The Extinction of Snow Days


Image by Ava Paolucci

Ava Paolucci, Sophomore, Staff Reporter

Every winter, kids look forward to a few days off due to inclement weather.  Students and teachers alike put spoons under their pillows, flush ice down their toilets, and wear their pajamas inside out and backward to tempt superstitious faith into their favor. Now that schooling can be done virtually, snow days may cease to exist.

Snow days have been in danger of eradication for the past decade. With constant technological advancements, schools all over the country have found virtual options as an alternative to halting instruction. From work packets made just for snow days to recorded lessons, many have already been without weather-related cancellations. When the coronavirus pandemic shut down in-school learning indefinitely, the remaining districts were forced to create readily available digital options. These resources may mark the end of the lazy, TV show binging, hot cocoa drinking days, students are known to enjoy.  

Sophomore Audrey Levenson said “My favorite thing about snow days is the feeling of excitement that comes from hearing the phone ring early in the morning, and the wonder that comes from the potential of a free day at home.”  

At the beginning of the 2020-2021 school year, the New York State Department of Education decided they would let the schools decide the fate of snow days for the year.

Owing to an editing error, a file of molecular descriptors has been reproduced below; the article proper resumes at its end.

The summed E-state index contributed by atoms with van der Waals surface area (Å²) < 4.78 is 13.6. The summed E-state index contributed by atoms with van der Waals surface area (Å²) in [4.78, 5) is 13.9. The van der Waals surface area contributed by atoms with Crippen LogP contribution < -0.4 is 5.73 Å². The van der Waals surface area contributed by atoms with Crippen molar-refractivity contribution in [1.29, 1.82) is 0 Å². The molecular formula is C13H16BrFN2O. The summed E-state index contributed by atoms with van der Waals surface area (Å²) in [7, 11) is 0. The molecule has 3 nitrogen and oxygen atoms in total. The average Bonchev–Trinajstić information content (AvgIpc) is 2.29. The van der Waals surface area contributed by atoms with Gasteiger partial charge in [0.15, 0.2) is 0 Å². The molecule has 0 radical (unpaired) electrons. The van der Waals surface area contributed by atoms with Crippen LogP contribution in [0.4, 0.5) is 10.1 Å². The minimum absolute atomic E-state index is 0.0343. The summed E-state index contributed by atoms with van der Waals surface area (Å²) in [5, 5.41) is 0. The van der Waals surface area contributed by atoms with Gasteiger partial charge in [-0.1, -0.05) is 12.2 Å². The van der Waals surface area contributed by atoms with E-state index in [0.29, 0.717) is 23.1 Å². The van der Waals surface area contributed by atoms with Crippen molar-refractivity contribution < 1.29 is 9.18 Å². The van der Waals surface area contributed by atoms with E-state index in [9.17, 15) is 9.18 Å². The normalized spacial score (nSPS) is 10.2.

“As part of the Department’s ongoing efforts to provide districts with flexibility in meeting local needs during the pandemic, the Department is establishing a one-year pilot,” wrote Brian S. Cechnicki, the Director of Education and Finance for New York schools. This means Pelham’s few weather-related days off will be completely up to the district.  Dr. Champ, the town superintendent, is still unsure.   

¨We are definitely interested in the option that the state has given us to use full virtual instruction in lieu of snow days.  I’m not yet sure how practical it would be given that we would have to be sure all teachers and all students have power and internet at their homes and that is often a problem during winter storms in Westchester,¨ said Dr.Champ.

Beyond the availability of power and internet connectivity, another consideration is that the Pelham school district currently requires teachers to be present in school for remote teaching. So even if students could watch a remote lesson snugly and safely on what would have been a Snow Day, a blizzard makes travel to school dangerous and impractical for faculty who would be required to teach from the classroom.

As of now, snow days…like snow itself… are up in the air for Pelham students.  But the beloved, wintery tradition of days off due to dangerous forecasts may soon become a thing of the past.